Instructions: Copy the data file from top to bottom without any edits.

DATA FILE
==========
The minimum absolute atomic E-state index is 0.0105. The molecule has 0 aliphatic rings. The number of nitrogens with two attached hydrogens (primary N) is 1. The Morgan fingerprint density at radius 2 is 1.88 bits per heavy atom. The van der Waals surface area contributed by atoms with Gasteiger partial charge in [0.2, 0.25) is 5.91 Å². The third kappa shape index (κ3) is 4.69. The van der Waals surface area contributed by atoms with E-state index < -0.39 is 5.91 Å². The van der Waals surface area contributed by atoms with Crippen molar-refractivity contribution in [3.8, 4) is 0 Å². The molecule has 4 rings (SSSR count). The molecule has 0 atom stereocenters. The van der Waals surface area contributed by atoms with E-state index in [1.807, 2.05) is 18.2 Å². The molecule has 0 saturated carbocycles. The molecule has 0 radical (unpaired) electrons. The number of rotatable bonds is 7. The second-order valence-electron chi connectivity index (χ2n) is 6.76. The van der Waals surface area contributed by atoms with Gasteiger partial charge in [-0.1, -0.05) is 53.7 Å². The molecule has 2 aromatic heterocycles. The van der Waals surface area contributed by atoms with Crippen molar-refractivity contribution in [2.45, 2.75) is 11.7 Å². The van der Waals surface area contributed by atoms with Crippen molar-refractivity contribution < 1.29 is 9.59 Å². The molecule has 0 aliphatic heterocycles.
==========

The minimum absolute atomic E-state index is 0.0105. The molecule has 0 aliphatic rings. The number of nitrogens with two attached hydrogens (primary N) is 1. The Morgan fingerprint density at radius 2 is 1.88 bits per heavy atom. The van der Waals surface area contributed by atoms with Gasteiger partial charge in [0.2, 0.25) is 5.91 Å². The third kappa shape index (κ3) is 4.69. The van der Waals surface area contributed by atoms with E-state index < -0.39 is 5.91 Å². The van der Waals surface area contributed by atoms with Crippen molar-refractivity contribution in [3.8, 4) is 0 Å². The molecule has 4 rings (SSSR count). The molecule has 0 atom stereocenters. The van der Waals surface area contributed by atoms with E-state index in [1.807, 2.05) is 18.2 Å². The molecule has 0 saturated carbocycles. The molecule has 0 radical (unpaired) electrons. The number of rotatable bonds is 7. The second-order valence-electron chi connectivity index (χ2n) is 6.76. The van der Waals surface area contributed by atoms with Gasteiger partial charge in [-0.1, -0.05) is 53.7 Å². The molecule has 2 aromatic heterocycles. The van der Waals surface area contributed by atoms with Crippen molar-refractivity contribution in [2.45, 2.75) is 11.7 Å². The van der Waals surface area contributed by atoms with Crippen molar-refractivity contribution < 1.29 is 9.59 Å². The molecule has 0 aliphatic heterocycles.